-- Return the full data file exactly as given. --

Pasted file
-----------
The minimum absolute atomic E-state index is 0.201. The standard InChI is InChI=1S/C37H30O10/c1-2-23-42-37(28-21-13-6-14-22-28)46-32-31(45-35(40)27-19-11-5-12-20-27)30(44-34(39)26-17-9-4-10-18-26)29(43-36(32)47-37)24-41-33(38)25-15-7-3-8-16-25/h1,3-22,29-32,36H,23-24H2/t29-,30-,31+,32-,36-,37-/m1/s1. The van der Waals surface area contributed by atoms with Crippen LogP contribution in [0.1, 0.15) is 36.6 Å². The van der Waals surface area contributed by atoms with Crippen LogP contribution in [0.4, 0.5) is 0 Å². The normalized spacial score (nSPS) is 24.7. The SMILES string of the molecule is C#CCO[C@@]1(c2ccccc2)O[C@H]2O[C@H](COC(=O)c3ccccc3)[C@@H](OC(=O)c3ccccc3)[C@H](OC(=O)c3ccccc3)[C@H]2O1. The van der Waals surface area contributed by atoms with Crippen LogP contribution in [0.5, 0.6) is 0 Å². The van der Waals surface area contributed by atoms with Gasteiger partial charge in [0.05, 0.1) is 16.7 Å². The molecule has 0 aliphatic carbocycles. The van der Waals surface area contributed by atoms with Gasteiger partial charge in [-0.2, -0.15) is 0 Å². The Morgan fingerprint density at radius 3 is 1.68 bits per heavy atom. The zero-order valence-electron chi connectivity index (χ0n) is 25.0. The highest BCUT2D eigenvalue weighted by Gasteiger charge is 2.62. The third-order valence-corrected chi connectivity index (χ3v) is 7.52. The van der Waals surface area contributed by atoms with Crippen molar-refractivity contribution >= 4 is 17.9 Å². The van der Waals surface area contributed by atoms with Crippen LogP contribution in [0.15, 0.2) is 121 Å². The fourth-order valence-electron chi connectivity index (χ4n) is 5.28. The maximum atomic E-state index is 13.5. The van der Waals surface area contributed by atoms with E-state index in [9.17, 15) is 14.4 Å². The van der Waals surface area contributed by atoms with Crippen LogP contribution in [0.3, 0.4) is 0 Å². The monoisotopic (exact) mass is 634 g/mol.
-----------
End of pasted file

The minimum absolute atomic E-state index is 0.201. The standard InChI is InChI=1S/C37H30O10/c1-2-23-42-37(28-21-13-6-14-22-28)46-32-31(45-35(40)27-19-11-5-12-20-27)30(44-34(39)26-17-9-4-10-18-26)29(43-36(32)47-37)24-41-33(38)25-15-7-3-8-16-25/h1,3-22,29-32,36H,23-24H2/t29-,30-,31+,32-,36-,37-/m1/s1. The van der Waals surface area contributed by atoms with Crippen LogP contribution in [0.1, 0.15) is 36.6 Å². The van der Waals surface area contributed by atoms with Crippen LogP contribution in [0.4, 0.5) is 0 Å². The normalized spacial score (nSPS) is 24.7. The SMILES string of the molecule is C#CCO[C@@]1(c2ccccc2)O[C@H]2O[C@H](COC(=O)c3ccccc3)[C@@H](OC(=O)c3ccccc3)[C@H](OC(=O)c3ccccc3)[C@H]2O1. The van der Waals surface area contributed by atoms with Crippen LogP contribution in [0.5, 0.6) is 0 Å². The van der Waals surface area contributed by atoms with Gasteiger partial charge in [0.05, 0.1) is 16.7 Å². The molecule has 0 aliphatic carbocycles. The van der Waals surface area contributed by atoms with Gasteiger partial charge in [-0.2, -0.15) is 0 Å². The Morgan fingerprint density at radius 3 is 1.68 bits per heavy atom. The zero-order valence-electron chi connectivity index (χ0n) is 25.0. The highest BCUT2D eigenvalue weighted by Gasteiger charge is 2.62. The third-order valence-corrected chi connectivity index (χ3v) is 7.52. The van der Waals surface area contributed by atoms with Crippen molar-refractivity contribution >= 4 is 17.9 Å². The van der Waals surface area contributed by atoms with Crippen LogP contribution in [0.15, 0.2) is 121 Å². The fourth-order valence-electron chi connectivity index (χ4n) is 5.28. The maximum atomic E-state index is 13.5. The van der Waals surface area contributed by atoms with E-state index in [9.17, 15) is 14.4 Å². The van der Waals surface area contributed by atoms with Crippen LogP contribution in [0.3, 0.4) is 0 Å². The monoisotopic (exact) mass is 634 g/mol.